Research Shows Couples Who Abort Their Baby Because She is Disabled Face Massive Grief Afterwards

National   |   Kevin Burke, LSW   |   May 4, 2015   |   9:33AM   |   Washington, DC

Every year in the United States, approximately 133,000 pregnant mothers will undergo routine pre-natal tests and receive what is called “poor pre-natal diagnosis,” or PPD. This means that their infant is afflicted with a chromosomal abnormality or a serious defect in a vital organ. The most difficult and complicated grief that we witness on Rachel’s Vineyard Weekends involve couples that aborted a child for this reason.

With the increase in genetic testing and fertility treatments there are growing numbers of couples facing these difficult decisions. Parents are often pressured by doctors, therapists, friends and family to “terminate” the pregnancy. They are given the grim prospect of a child born prematurely who die or suffer severe deformities with only the assurance of a brief life filled with suffering and pain. More than 90 percent of these pregnancies end in abortion. Some fertility treatments include “fetal reductions” where multiple embryos are fertilized and implanted, followed by a later decision by doctors to end the life of the less healthy fetuses.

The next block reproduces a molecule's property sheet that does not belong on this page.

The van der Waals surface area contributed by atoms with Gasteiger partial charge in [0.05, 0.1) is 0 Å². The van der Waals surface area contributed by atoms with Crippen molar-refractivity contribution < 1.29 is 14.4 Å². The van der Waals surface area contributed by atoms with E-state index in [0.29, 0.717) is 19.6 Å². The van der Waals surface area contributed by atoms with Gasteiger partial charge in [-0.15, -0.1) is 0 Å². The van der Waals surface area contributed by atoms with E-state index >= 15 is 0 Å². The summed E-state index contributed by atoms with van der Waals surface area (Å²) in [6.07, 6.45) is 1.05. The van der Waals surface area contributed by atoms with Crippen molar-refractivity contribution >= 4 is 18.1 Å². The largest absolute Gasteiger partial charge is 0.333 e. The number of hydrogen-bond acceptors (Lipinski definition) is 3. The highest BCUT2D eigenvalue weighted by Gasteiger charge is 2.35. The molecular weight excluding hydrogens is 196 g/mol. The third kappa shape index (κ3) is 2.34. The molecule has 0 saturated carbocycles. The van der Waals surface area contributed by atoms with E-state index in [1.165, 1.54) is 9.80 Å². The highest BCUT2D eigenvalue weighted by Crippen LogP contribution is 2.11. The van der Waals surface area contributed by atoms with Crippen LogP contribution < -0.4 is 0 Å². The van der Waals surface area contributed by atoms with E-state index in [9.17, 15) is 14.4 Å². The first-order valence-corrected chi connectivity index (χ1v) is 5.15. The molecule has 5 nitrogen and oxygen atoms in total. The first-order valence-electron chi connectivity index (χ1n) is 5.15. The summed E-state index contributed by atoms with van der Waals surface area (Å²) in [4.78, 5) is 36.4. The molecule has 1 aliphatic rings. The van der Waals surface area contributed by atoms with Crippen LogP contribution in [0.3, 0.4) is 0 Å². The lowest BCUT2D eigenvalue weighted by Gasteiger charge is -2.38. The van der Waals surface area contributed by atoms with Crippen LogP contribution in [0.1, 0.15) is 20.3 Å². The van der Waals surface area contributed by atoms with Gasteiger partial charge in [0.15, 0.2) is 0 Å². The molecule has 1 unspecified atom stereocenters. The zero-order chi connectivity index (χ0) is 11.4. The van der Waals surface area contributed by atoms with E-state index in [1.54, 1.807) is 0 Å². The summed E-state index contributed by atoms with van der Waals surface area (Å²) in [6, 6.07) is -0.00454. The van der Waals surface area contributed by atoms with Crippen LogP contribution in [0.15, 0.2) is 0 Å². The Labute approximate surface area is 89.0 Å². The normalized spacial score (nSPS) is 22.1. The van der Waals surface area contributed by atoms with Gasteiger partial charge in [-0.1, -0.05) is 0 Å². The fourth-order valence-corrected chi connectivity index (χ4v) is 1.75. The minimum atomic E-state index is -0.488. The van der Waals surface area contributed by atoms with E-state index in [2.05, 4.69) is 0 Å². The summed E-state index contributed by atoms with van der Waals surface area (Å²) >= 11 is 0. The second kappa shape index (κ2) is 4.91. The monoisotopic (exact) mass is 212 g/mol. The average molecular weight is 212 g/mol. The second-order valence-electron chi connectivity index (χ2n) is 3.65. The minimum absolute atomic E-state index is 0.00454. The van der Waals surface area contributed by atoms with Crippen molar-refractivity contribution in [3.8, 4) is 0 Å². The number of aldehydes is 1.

When abortion is the preferred course of “treatment” not only is the baby’s life ended, but the lives of these parents are changed forever. Like our first parents in the Garden of Eden, assuming this power over life and death has far reaching consequences beyond the decision to abort. The fallout from this loss places a tremendous strain on a couple as they struggle to come to terms with the shock and pain of their experience. Research confirms that women suffer years after the procedure:

Women 2-7 years after were expected to show a significantly lower degree of traumatic experience and grief than women 14 days after termination…Contrary to hypothesis, however, the results showed no significant inter-group differences.1

These parents suffer from a particularly complex form of grief and guilt years after the experience. They hunger desperately for healing and peace, but struggle to come to terms with their responsibility in the death of their child and the need for repentance, reconciliation and healing. They feel strongly that their situation is “different” from others who abort. Couples cling desperately to the idea that they did what was best for their child, saving them from a life, however brief, of suffering and pain. In other scenarios they must choose among healthier embryos or multiple fetuses so that the healthiest survive. Given the medical advice and pressure from a spouse or others, they feel they did not have a real choice.



The husband in these cases may have encouraged abortion as a way to protect his wife from the pain of giving birth to a child who would have died, or would die shortly after birth or would have been born with a physical and mental handicap like Down Syndrome that would be a burden to his wife and family. In their efforts to establish control and take action, they are tempted to see abortion as the best solution.

After the abortion there can be considerable anger at God, whom couples often blame for putting them in this situation. One couple expresses this struggle: